To much or to little smoke with Homemade cold smoke generator

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wibigfish

Newbie
Original poster
Aug 27, 2020
29
9
Quick question. Made a homemade cold smoke generator, used to use a amazen tray, but wanted to go a different route.

Wondering if the more seasoned pros think I’m getting too much or too little smoke with this. It is a Venturi style so I can adjust but am looking more for a baseline to start.

It doesn’t bellow smoke out like some smoke daddy etc.

any thoughts?
 

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I’m no pro but from the pic it kinda looks like a lot coming through. Might be a lot once the door is closed over a long smoke. Have you tried to rub it with it closed up? Pretty cool setup btw
 
I’m no pro but from the pic it kinda looks like a lot coming through. Might be a lot once the door is closed over a long smoke. Have you tried to rub it with it closed up? Pretty cool setup btw
Thanks for your input. The cabinet definitely fills with smoke but it seems to be less than I’ve experienced with the pellet tray. Wish I could post vid. When it comes out the top vent, the smoke is barely noticeable so I was thinking I maybe wasn’t getting enough. I know thin blue smoke is ideal.
 
Nice smoke but may be a bit heavy for longer smokes.
How do you compare it to a tray?
Seems to be less than the tray for sure and cleaner. It’s barely noticeable from the top vent.

I have to do some summer for a buddy I usually went 5 hours with tray for a cold smoke then into a sous vide bath for recommended time.

Maybe I’ll do this batch at 3 hours of smoke and see what we get.
 
I've built external smoke generators like that and it doesn't seem like too much smoke to me but I like smoke. Some folks have complained they don't like food with too much smoke. I can barely even fathom what that would be. I do know when adding liquid smoke to baked beans or whatever you reach a point where the taste profile totally changes so maybe something like that could happen and it starts tasting dirty instead of smokey...it's just never happened for me using real smoke.

If you're afraid of ruining a batch of meat, you can always slowly increase the TIME you run your generator. You may find you only want added smoke the first couple hours or something. But if it was me, I'd go buy a batch of cheap chicken thighs, run your generator full bore for the entire cook (I like staying over 250F for chicken) and see if you don't think it's a delicious amount of smoke.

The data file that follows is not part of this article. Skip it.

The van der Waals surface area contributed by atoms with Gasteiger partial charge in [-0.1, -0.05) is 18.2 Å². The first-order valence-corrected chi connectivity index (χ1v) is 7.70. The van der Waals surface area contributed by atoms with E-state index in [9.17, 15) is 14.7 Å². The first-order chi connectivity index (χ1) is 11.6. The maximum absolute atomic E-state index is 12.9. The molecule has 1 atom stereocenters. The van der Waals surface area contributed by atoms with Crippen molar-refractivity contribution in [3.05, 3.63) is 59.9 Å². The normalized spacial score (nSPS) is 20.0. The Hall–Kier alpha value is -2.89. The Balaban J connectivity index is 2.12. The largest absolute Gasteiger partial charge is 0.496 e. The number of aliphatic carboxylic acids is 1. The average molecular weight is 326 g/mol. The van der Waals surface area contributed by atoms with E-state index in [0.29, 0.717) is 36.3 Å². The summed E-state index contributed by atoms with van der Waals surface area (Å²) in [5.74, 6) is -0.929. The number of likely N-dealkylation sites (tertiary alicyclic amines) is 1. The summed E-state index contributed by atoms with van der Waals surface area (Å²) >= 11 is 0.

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This is a thread Dave posted on it


Ryan
 
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This is a thread Dave posted on it


Ryan
I pretty much make my dust the same way.
 
The more I look at that thing the more I like it but haven a clue what it is or how it works.

Can you dicsribe please?

Thanks,
Jack
 
The more I look at that thing the more I like it but haven a clue what it is or how it works.

Can you dicsribe please?

Thanks,
Jack
Its just a cold smoke generator that I had a buddy build for me. I wanted a bit more flexibility that what the standard off the shelf ones offered. Smoke Daddy and others sell them on Amazon.

I found the pellet smoker doesn't put out enough smoke for my liking, and I mostly cold smoke so this fit the bill. I've used the amazen pellet tray and it works but this seems to give me a bit more flexibility. I'm still playing around with it to get it where I want it.
 
Jack, if you're talking about the original poster's setup, it's based on the Bernoulli effect. The smaller-diameter air supply line from the right blows, with a slight spacing, into the larger diameter outlet on the right. That causes a vacuum (yeah it's a little counter-intuitive) in the output line which sucks the smoke from the fire burning in the bottom of the large metal cylinder. (Note it's closed at the top, although the vehicle bumper somewhat obstructs it.) The intermediate glass jar before the smoker is just functioning as a cold trap so that heavy condensates drop there instead of onto your meat.
The later post is of ground pellets in a labyrinth maze. You light one end and it takes 2-4 h to work its way to the end.
 
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You can add a small 1/4'' barbed fitting to the bottom of the burn tube, then run some 1/4'' soft copper tubing to a 1/4'' needle valve. Then from the other end of the needle valve run 1/4'' clear rubber fish tank bubbler tubing to a small fish tank air pump, either plug in or battery operated. By adding air that you can dial in with the needle valve to the burn pot, you can adjust the amount of smoke produced. Search YouTube, there are more videos.

 
I quite prefer Forktender's approach myself of feeding air from the bottom up instead of trying to master the Bernoulli effect for a vaccuum that sucks from the top. In an analogous way, I prefer a vacuum cleaner that pulls through a filter bag you periodically empty/replace than one based on "cyclonic" action and a canister in-line you empty.
But my spouse seems to like the hype so we pay more to get less.
 
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It looks like a good starting point to me. It will depend to some extent how large your cabinet is and how much air flow you have through the cabinet there is. It will probably take some experimentation. Keep good notes. I think when you get it dialed in it will work well.
 
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